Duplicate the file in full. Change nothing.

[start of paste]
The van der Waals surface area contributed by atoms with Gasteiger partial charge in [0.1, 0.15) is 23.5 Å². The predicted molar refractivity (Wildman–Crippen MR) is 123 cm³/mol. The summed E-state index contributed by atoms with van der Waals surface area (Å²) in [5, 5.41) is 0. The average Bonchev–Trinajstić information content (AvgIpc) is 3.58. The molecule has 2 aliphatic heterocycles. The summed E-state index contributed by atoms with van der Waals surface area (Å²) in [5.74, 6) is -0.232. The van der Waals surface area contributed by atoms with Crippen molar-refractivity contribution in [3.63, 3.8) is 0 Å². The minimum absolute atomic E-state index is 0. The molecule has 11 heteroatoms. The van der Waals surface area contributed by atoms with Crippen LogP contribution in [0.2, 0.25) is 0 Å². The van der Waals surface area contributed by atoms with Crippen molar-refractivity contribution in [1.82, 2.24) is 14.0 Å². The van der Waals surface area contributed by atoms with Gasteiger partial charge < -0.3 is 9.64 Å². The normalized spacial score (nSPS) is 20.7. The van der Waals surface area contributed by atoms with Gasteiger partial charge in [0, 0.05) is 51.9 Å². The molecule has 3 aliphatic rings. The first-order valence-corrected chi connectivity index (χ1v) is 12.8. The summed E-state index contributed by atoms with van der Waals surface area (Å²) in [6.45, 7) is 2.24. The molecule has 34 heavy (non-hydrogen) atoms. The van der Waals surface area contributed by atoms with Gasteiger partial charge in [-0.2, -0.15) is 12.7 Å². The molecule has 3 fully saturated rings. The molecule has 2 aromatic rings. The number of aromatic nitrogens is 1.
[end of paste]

The van der Waals surface area contributed by atoms with Gasteiger partial charge in [0.1, 0.15) is 23.5 Å². The predicted molar refractivity (Wildman–Crippen MR) is 123 cm³/mol. The summed E-state index contributed by atoms with van der Waals surface area (Å²) in [5, 5.41) is 0. The average Bonchev–Trinajstić information content (AvgIpc) is 3.58. The molecule has 2 aliphatic heterocycles. The summed E-state index contributed by atoms with van der Waals surface area (Å²) in [5.74, 6) is -0.232. The van der Waals surface area contributed by atoms with Crippen molar-refractivity contribution in [3.63, 3.8) is 0 Å². The minimum absolute atomic E-state index is 0. The molecule has 11 heteroatoms. The van der Waals surface area contributed by atoms with Crippen LogP contribution in [0.2, 0.25) is 0 Å². The van der Waals surface area contributed by atoms with Crippen molar-refractivity contribution in [1.82, 2.24) is 14.0 Å². The van der Waals surface area contributed by atoms with Gasteiger partial charge < -0.3 is 9.64 Å². The normalized spacial score (nSPS) is 20.7. The van der Waals surface area contributed by atoms with Gasteiger partial charge in [0, 0.05) is 51.9 Å². The molecule has 3 aliphatic rings. The first-order valence-corrected chi connectivity index (χ1v) is 12.8. The summed E-state index contributed by atoms with van der Waals surface area (Å²) in [6.45, 7) is 2.24. The molecule has 34 heavy (non-hydrogen) atoms. The van der Waals surface area contributed by atoms with Gasteiger partial charge in [-0.2, -0.15) is 12.7 Å². The molecule has 3 fully saturated rings. The molecule has 2 aromatic rings. The number of aromatic nitrogens is 1.